10 Indonesian Islands That Could Be The Next Bali

The World Nomads list of 10 Indonesian islands that could be the next Bali.

Not keen on Bali? The ubiquitous Bintang singlet not your type of travel wear? Fortunately for the adventure traveler there are another 8,443 islands that make up Indonesia.

Actually that’s just the ones that have names, no-one knows exactly how many Indonesian islands there are, but its somewhere between 17 and 18-thousand! They’re not all as beautiful as Bali, in fact they’re often more beautiful!

But beware, the Indonesian government has ordered “10 more Balis” in the next 4 years, and some of the pristine islands are already seeing development activity. So book your tickets now!

So here is the WorldNomads.com list of the 10 Indonesian islands that could be the next Bali.

Bintan Island

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To be honest, this is already super popular. Just a 45 minute boat ride from Singapore it has a number of resorts, including a Club Med. Not discovered by Aussies, but Singaporeans love it.

Mandalika, Lombok Island

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Lombok is no big secret any more being so close to Bali, but in comparison to the holiday island it is almost deserted… ok, not really, but apart from the Gilli islands off the coast of the main island there are very few tourists…. So far.

World Nomads tip: If you’re chartering a boat to get you there rather than taking a ferry, check the skipper is licensed and has proper safety equipment onboard, including a life jacket for every person.

Labuan Bajo, Flores

Nearby is the exciting Komodo national park, with real live dragons!

Lubuan Bajo is a bit of a scruffy port town with live-aboard charter boats sitting in the harbour, but it retains a certain charm and is a great jumping off point for exploring Flores.

“If you've previously visited Bali, don't even slow down for your next trip: Head straight to Flores.” Stuart McDonald Travelfish.org

Worldnomads.com travel insurance covers you for scuba diving, but make sure you are properly accredited.

Thousand Islands, Jakarta

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Not quite a thousand, more like 110 of them. They start just a couple of hundred meters offshore of Jakarta and stretch 45km out into the Java Sea. 11 of them have resorts, some are privately owned, 2 are reserved as national parks.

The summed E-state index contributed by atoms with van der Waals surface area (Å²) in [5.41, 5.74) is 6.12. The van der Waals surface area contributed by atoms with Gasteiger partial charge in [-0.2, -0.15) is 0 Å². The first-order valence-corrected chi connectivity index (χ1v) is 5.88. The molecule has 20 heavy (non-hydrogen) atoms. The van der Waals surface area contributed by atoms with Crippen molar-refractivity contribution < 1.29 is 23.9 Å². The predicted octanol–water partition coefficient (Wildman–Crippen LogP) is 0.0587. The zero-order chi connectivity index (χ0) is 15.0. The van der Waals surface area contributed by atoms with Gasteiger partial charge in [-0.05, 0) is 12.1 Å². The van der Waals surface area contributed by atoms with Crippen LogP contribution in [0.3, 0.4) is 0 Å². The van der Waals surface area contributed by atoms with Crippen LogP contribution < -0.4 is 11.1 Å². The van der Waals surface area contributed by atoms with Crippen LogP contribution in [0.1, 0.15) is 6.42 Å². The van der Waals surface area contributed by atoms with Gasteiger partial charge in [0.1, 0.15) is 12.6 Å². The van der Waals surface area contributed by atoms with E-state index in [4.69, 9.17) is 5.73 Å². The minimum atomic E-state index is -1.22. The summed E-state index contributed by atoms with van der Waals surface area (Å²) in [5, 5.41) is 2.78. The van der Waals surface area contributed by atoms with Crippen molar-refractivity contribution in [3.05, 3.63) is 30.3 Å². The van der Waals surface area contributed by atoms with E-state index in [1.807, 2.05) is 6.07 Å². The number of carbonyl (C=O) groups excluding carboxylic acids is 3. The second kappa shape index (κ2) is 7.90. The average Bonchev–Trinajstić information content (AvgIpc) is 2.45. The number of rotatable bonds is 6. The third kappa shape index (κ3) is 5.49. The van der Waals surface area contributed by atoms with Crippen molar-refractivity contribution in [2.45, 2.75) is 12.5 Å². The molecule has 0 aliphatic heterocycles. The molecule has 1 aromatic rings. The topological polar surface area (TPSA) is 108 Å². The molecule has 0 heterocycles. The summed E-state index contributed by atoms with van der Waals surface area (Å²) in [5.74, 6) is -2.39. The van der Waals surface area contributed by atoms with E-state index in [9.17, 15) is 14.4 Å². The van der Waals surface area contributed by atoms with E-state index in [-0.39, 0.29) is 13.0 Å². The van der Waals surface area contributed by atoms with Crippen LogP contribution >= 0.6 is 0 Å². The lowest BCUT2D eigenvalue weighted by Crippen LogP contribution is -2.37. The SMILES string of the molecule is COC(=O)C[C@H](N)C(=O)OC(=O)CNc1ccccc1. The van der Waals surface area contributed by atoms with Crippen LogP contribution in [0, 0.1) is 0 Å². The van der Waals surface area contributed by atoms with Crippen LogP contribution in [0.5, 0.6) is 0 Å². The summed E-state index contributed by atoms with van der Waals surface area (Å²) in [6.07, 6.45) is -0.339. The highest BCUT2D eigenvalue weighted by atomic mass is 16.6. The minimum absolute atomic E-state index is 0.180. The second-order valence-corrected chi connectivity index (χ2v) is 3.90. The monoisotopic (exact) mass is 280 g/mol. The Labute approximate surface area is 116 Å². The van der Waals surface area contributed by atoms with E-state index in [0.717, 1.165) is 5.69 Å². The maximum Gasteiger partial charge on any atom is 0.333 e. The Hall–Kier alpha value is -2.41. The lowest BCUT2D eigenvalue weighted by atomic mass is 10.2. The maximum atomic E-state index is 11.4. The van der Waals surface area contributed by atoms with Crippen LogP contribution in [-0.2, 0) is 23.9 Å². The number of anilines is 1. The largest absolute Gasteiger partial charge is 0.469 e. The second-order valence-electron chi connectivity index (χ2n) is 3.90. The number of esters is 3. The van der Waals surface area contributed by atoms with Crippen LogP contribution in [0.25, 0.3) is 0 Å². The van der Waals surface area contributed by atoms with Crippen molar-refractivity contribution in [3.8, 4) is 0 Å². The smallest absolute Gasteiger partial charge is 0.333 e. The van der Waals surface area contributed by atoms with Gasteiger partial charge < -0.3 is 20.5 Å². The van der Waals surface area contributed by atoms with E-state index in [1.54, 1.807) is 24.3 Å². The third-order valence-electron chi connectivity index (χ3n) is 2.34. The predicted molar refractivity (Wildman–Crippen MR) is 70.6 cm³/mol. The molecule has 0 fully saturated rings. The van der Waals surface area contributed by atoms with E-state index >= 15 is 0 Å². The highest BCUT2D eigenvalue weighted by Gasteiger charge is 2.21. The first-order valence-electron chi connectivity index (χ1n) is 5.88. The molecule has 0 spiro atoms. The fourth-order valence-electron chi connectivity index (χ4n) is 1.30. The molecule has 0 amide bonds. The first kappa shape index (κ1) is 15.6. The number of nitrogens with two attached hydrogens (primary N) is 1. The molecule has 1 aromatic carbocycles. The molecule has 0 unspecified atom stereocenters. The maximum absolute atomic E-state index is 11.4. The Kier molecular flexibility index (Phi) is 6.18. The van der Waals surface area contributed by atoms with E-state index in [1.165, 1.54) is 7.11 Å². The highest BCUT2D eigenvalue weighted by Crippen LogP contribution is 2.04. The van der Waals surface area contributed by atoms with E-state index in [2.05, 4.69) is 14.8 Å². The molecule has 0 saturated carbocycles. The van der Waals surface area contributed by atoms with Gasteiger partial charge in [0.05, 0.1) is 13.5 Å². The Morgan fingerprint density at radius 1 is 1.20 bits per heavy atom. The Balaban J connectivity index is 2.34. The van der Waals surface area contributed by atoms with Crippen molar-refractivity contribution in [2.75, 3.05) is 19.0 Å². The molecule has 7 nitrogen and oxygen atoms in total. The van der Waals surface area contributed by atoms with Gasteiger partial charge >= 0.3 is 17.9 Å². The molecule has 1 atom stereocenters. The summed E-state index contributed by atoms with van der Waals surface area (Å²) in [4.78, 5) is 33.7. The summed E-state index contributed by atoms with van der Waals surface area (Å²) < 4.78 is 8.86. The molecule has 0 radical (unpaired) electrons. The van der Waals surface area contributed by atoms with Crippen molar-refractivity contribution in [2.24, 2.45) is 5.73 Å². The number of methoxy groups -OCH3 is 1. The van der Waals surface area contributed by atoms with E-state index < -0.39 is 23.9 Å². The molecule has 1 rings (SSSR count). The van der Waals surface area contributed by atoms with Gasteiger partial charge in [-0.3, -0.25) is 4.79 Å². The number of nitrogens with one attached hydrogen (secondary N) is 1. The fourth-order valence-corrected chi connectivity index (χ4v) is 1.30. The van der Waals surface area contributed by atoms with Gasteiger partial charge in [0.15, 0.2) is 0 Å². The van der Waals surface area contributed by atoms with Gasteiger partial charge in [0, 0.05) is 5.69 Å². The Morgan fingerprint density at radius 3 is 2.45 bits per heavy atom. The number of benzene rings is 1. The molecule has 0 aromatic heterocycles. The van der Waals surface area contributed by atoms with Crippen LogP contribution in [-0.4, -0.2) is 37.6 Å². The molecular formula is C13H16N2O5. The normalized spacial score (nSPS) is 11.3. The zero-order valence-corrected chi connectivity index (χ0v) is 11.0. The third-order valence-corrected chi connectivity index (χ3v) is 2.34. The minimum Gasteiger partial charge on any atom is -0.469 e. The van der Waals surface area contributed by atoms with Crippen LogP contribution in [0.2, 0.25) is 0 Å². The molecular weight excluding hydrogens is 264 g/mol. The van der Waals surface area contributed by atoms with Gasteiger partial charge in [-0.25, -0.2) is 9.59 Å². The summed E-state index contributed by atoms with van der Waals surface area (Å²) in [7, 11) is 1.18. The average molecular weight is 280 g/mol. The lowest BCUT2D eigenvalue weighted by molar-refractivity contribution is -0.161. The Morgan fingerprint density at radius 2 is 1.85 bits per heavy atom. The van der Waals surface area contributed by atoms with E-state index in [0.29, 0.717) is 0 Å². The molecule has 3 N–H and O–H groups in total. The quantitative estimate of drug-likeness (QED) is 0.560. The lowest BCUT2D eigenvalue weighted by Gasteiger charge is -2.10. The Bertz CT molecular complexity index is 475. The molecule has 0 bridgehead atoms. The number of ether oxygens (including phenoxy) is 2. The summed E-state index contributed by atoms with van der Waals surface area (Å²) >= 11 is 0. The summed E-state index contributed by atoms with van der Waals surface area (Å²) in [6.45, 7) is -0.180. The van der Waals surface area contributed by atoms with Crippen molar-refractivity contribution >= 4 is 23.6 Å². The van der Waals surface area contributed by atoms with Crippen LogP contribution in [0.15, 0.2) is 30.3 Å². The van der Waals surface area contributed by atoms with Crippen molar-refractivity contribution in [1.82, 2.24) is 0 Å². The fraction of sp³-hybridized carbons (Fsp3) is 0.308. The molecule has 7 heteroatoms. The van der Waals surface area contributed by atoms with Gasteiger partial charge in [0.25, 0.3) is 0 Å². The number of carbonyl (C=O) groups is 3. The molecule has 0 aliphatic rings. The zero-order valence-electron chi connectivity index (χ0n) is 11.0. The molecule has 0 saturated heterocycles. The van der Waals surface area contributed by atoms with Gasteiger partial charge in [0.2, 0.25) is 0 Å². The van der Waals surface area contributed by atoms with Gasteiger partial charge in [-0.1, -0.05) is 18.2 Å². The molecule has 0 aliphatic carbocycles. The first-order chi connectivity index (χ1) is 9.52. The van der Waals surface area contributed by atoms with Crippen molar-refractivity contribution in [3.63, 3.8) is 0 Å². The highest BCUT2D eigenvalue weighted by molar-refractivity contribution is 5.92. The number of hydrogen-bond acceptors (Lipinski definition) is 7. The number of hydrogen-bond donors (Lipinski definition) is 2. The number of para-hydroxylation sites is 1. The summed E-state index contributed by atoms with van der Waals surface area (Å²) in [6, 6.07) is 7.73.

Toba Lake, Sumatra

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On the shore of a vast natural fresh water lake that sits in the caldera of a volcano. In places the water is 500 metres deep! The volcano was the site of super-eruption some 66,000 years ago which was a massive global event, killing most of the people alive on the planet at the time.

Another global issue – dengue fever. Make sure you cover up and use a good quality insect repellent when you’re near the water.

Wakatobi, Southeast Sulawesi

There is an existing luxury, eco diving resort here right in the centre of a marine national park. It’s known as one of the best diving sites in the world.

Tanjung Lesung, West Java

Just 175kms south west of Jakarta locals boast that some of the best beaches in all of Java are here. Sit back and relax as you take in the view of what remains of the infamous Krakatoa volcano.

Morotai, Maluku islands

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One of Indonesia’s northernmost islands, and known in history as the spice islands. It was an important base for allied troops used in the WWII battle for the liberation of the Philippines. Consequently there are some amazing dive sites.

Belitung, Sumatra

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Once known as Billiton – the source of the Aussie mining giant’s name BHP Billiton – the tin mines are closed and the welcome sign is out for adventure travelers. This is about as close to paradise as you can get. Some of the smaller islands offshore have white sand the consistency of fine sugar.

Sumba Island

Although it hasn’t made it onto the government’s official list the local community is keen to develop it as a tourist destination.

“Gobsmackingly stunning empty beaches, crazy tall top-hat-roofed thatched clan houses, ritual-filled daily life and one of the few remaining living megalithic cultures in the world, are all just a one-hour flight from Bali. Try to get there for the annual Pasola, a ritual horseback spear-throwing war.” Sally Arnold Travelfish.org

If you’re going to be this isolated make sure you have travel insurance. WorldNomads.com provides coverage for any medical emergency.

(lead image: Sally Arnold for travelfish.org)

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